That being said, working on this exhibition as a South Asian American has been a way for me to honor the experiences of the different living South Asian American generations. For my parents and their generation, I hope the exhibition honors the journeys they’ve taken and the struggles they’ve endured to build lives for themselves and us in this country – to give us the strong foundation that made so many things possible in our lives. For our generation, I hope this exhibition reinforces the idea that we have an amazing heritage that we don’t have to leave behind in order to belong and that this drawing upon of different identities is fundamental to being an American. And for children and young people, I hope this exhibition show them that their roots here are deep, nuanced and extend far beyond stereotypes.
What do you think will shock visitors the most about this exhibition?
I think visitors will be surprised to learn that the first person of Indian origin to set foot on Indian soil came in 1790-- just 14 years after this country was founded. Early Indian immigrants in the 1800s and 1900s built the railroads, worked in lumber mills, established small businesses & trade links with South Asia and labored on and later owned farms, some of which are still owned by the same families five and six generations later. For me, and I hope for others, this history sheds new light on contemporary debates about patriotism and who is American.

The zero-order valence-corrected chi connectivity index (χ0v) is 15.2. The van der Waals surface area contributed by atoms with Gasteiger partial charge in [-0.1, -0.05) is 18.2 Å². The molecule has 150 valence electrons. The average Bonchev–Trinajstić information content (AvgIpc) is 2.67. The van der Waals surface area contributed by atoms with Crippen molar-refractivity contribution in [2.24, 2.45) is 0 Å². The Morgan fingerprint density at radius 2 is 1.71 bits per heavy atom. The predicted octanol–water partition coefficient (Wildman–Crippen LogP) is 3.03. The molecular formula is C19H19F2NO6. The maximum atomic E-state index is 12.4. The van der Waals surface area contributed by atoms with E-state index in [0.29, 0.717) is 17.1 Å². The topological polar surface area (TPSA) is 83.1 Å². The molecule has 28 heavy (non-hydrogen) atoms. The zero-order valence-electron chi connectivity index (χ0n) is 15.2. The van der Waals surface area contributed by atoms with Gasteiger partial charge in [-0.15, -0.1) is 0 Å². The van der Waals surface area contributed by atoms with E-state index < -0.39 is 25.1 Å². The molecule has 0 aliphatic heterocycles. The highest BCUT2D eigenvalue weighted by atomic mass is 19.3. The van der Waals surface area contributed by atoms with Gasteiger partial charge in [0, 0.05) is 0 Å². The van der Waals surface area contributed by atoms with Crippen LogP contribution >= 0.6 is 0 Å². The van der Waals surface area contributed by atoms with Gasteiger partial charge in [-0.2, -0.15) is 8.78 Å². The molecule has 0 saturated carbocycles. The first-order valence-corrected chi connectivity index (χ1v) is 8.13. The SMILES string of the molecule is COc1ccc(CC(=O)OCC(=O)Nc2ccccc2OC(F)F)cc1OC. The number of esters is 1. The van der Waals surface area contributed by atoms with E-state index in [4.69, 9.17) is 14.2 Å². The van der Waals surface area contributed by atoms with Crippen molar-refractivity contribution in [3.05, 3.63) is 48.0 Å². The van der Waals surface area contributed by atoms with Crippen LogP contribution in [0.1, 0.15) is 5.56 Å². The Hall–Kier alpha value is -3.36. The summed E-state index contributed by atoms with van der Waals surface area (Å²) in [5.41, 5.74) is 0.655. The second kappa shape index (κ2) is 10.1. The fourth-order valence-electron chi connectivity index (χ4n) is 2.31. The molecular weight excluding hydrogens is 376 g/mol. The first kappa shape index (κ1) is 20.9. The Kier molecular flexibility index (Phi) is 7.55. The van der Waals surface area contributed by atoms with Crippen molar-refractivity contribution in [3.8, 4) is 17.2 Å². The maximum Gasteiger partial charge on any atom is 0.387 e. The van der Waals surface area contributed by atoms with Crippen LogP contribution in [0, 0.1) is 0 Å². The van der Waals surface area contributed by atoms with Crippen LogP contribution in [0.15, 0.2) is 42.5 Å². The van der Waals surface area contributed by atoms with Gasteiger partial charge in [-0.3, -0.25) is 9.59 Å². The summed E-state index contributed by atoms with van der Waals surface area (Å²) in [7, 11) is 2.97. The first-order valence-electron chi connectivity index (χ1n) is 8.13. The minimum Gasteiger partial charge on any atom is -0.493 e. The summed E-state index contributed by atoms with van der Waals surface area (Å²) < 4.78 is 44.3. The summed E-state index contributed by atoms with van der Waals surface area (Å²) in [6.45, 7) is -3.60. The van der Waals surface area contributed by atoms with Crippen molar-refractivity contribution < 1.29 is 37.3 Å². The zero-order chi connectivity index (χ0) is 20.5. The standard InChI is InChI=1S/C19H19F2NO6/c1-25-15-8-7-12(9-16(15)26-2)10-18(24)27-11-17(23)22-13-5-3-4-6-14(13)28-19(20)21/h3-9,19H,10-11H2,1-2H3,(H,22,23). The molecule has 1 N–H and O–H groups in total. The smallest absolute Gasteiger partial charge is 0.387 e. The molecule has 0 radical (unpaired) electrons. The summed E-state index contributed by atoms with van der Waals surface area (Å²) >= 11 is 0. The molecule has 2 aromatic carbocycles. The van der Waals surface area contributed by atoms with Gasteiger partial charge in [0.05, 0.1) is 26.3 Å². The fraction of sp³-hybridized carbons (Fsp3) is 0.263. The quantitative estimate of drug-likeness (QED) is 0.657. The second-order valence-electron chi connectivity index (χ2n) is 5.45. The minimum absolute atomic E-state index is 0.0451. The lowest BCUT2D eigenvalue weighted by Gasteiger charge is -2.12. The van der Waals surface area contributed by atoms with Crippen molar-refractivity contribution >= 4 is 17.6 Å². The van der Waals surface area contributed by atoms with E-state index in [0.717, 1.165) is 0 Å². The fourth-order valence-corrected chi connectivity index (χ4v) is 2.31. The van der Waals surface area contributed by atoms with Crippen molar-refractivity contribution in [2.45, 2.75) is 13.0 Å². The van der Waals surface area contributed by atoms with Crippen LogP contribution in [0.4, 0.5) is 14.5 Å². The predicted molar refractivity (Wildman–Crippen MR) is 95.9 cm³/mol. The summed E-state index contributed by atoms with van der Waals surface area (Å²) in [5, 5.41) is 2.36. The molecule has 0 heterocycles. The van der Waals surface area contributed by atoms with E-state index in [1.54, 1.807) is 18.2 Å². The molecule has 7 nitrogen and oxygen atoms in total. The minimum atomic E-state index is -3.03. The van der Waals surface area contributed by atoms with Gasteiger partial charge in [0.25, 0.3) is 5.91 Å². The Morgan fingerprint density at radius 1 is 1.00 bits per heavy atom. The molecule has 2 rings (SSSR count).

What was the most challenging thing about putting this exhibition together?
Deciding what to include was the most challenging aspect of the exhibition as we encountered so many meaningful stories, wonderful photographs, telling documents and resonant artifacts. We selected artifacts, art, objects and images that exemplified the contributions that Indian immigrants and Indian Americans have made to the U.S. and that that tell a larger story in and of themselves. In this way, curating is as much an art as a science, adding and taking out things and stepping back to see the larger whole. Also, it’s my belief that an exhibition isn’t finished when it opens to the public but rather just the beginning of an expanding and extended sharing that lives in the gallery, in social media, in classrooms and at dining tables through conversations. As the Smithsonian, we also see this exhibition as a first step rather than a definitive account.
Do you see this exhibit as the start of something bigger for the South Asian community?
Yes! In addition to showing at the Smithsonian for over a year, Beyond Bollywood will travel around the country for five years thereafter. When it travels, we hope that local communities will expand the exhibition with their own stories, photographs, art and artifacts. This is as important in “enclaves” like Edison, New Jersey as it is in small towns and rural communities across the United States. Today, sharing stories isn’t just the purview of museums and cultural institutions. With the increased affordability of various technologies and tools and the spread of social media, more and more people can participate, and we hope this inspires South Asian communities to tell stories in their own voices and communities. We also hope that through Beyond Bollywood, non-South Asian Americans get to know better their South Asian American neighbors, friends, co-workers and classmates.